2.3 Which employees do I need to include?

Who to include as an employee

You will need to compile a list of all employees on your chosen reporting date who meet our criteria.

The Act defines gender as female or male. If an employee does not identify as either female or male, you do not need to include them in your workplace profile.

You must report on all employees who work for you in Australia, whether or not they are Australian citizens. 

If you are a corporate structure reporting on multiple entities at once, you must include every employee who works in Australia for each entity.


  • foreign nationals or expatriates working in Australia, including those with global responsibilities, if the Australian organisation is their employer or they are CEO
  • employees who have worked overseas for less than six months in a reporting period
  • employees on parental leave (paid or unpaid) or on extended leave
  • equity partners who receive part of their earnings as a salary
  • casual or seasonal workers
  • trainees
  • people employed as apprentices and graduates.

Do not include:

  • employees from your overseas offices working in Australia but the overseas organisation is their employer
  • employees from your overseas offices working in Australia but the overseas organisation is their employer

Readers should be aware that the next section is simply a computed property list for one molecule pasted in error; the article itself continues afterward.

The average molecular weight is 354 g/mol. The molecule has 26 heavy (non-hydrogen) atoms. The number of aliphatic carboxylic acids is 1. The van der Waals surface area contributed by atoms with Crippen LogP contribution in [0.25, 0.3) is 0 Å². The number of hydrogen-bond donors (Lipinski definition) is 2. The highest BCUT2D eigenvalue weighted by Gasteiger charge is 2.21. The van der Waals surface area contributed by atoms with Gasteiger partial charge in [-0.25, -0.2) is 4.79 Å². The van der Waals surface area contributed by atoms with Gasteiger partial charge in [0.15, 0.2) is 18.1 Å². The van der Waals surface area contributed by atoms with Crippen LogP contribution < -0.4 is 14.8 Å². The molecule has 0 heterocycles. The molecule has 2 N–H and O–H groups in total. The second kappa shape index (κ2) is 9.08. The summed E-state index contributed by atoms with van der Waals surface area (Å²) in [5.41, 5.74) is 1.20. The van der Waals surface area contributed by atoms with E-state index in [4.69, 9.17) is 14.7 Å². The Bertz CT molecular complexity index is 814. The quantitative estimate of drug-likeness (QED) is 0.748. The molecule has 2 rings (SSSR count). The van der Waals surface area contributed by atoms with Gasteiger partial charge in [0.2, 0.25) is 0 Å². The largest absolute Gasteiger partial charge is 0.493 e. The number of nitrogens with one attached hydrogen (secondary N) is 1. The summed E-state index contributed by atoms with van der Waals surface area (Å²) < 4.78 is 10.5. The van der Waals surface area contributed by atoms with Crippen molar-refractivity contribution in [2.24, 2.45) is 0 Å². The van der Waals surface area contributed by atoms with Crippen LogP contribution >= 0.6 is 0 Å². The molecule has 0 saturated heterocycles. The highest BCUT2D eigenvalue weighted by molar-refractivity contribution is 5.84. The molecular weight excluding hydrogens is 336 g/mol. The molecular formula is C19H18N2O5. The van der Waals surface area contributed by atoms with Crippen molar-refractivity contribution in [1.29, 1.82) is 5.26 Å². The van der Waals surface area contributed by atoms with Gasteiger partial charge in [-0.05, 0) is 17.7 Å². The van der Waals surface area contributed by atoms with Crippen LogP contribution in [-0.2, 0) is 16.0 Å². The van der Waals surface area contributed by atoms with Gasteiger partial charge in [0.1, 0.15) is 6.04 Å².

• employees who join after or leave before your snapshot date
  • equity partners who do not receive a salary, other than the managing partner
  • volunteers or unpaid visitors
  • independent contractors
  • employees of a labour hire or recruitment organisation who have been assigned to work in your organisation.

Rules for specific organisation types

Some organisations have more complex rules for who is or is not an employee. 



Recruitment agency

People who do temporary work through a recruitment agency (also called ‘temps’ or ‘on-hire’ employees) are employees of the recruitment agency, not the host employer.

The recruitment agency must include all such workers in its workplace profile. The host employer should not include them.

Group training employer

If an apprentice or trainee is directly employed by a group training organisation, that organisation must include them in its workplace profile. The employer they have been placed with should not include them.

You must report if an employee is an apprentice. A trainee is not an apprentice, and should be classified under one of the eight standard occupational categories for non-managers.


A partnership’s workplace profile must include:

  • full-equity partners under GEI 2, ‘gender composition of governing bodies’
  • the managing partner as CEO under GEI 1
  • full or part salaried partners under GEI 1.

Religious institution or church

Ministers or officers of religion can be engaged under a contract of employment (Ermogenous v Greek Orthodox Community of SA Inc [2002] HCA 8). To determine if a minister or officer is an employee, consider:

  • Are they appointed by the church, or by another organisation that exists as a different structure?
  • Who has legal responsibility for appointing, removing and controlling them?
  • Do they receive a payment summary?

If the answer to the above questions is the church, it is likely that the minister or officer counts as an employee.